Challenging conditions

The conditions for diving in this place are not easy; the weather changes rapidly and there are frequent strong currents near the surface. The highest point of the wreck is at 39m, but it is wiser and safer to visit this wreck with technical gear and a good set of skills, using decompression mixes or a rebreather, as I did.

During one of our dives, the Black Sea showed its true character. Our boat had pulled anchor while we were underwater, and we had to catch up to it, as we faced the threat of being stuck in the open sea for a long, long time. Thank goodness I had taken my personal DPV (diver propulsion vehicle) with me, which diligently pulled two divers in full technical equipment towards the drifting boat for a good period of time.

After this incident, we carried out all our dives using special technology. Our entry to a wreck site was carried out according to its coordinates. The moment our boat passed over a target, the captain gave the command to drop the “bullet” off the side of the boat. The bullet was a 50kg full-metal cylinder with a rope tied to a buoy. When deployed, the bullet rapidly sank to the bottom and safely held the dive boat in place, ensuring the dive team could get to the wreck site and come back safely. If the bullet dropped too far from the site, we used a primary reel to get to it.

The Haj Ismail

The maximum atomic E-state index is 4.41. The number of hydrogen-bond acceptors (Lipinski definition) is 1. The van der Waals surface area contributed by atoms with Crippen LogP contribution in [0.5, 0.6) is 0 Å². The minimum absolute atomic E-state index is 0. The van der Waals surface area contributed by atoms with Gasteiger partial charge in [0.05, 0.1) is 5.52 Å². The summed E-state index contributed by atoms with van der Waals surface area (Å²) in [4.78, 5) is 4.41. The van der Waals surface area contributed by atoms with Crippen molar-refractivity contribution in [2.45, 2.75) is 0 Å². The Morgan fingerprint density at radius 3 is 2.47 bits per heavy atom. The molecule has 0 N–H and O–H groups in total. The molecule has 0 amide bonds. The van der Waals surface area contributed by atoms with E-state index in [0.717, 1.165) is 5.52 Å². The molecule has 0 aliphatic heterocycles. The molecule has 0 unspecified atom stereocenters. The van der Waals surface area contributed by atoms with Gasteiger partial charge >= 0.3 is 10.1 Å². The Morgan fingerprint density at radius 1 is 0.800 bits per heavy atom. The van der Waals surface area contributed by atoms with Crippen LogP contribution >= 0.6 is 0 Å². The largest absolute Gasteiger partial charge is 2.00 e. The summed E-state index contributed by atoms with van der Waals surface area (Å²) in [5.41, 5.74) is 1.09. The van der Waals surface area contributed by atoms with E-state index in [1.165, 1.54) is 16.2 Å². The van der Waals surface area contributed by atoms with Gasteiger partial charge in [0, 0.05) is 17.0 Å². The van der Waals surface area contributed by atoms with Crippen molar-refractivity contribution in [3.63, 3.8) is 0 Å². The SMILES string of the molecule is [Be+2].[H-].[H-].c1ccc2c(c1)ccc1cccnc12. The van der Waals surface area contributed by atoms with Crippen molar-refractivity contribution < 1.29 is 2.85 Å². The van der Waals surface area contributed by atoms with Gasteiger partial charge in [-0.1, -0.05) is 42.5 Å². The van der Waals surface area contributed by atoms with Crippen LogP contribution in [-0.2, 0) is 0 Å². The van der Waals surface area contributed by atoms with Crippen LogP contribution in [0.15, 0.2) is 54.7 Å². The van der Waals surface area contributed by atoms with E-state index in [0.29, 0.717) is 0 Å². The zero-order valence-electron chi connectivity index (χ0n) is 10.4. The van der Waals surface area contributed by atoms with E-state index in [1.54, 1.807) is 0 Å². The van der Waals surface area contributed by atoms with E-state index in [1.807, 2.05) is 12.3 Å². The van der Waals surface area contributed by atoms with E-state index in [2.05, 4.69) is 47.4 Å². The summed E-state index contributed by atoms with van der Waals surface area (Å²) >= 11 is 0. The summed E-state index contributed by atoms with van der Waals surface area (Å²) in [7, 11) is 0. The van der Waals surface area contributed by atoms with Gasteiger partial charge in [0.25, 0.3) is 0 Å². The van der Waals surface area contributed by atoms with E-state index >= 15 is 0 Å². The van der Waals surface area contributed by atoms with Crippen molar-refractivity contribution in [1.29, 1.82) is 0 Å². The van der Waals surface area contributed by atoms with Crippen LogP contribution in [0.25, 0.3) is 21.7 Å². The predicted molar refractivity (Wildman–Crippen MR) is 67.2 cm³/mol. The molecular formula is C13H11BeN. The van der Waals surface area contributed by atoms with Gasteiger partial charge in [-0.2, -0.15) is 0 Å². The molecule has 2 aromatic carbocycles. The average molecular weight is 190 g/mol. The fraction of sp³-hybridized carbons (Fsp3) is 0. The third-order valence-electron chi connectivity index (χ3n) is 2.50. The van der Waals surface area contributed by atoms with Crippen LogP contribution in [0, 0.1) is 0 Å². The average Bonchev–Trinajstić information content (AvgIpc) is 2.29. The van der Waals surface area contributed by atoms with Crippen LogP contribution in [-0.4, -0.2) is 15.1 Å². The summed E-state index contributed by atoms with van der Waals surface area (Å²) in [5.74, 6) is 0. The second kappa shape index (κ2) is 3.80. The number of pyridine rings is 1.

There were also some modern-era wrecks in the Black Sea. We managed to visit the Haj Ismail, a bulk-carrier that broke in half as a result of an unprecedented storm in November 2007. She did not have time to hide in the bay of Sevastopol, and huge waves demolished the 110m ship. Only two out of 17 crew members survived. Interestingly, they both quickly disappeared from the hospital where they had been treated for severe hypothermia. 

The shipwreck, which carried a cargo of metal beams, lies at 75m. The deck doors are open, and the torn bow of the ship lies at a distance, so it is necessary to plan a separate dive to find it. The stern of the ship is well preserved, but time has taken its toll. Parts of the ship are now covered with life and are slowly being eroded by rust.


The Black Sea still holds many secrets and mysteries, and every diver has the opportunity to become a pioneer—you just need to want to, and of course, have good training and a little luck. Go travel and explore! ■

Pavel Lapshin is a technical diver, underwater photographer and traveler based in Yoshkar-Ola, Russia. To learn more, visit: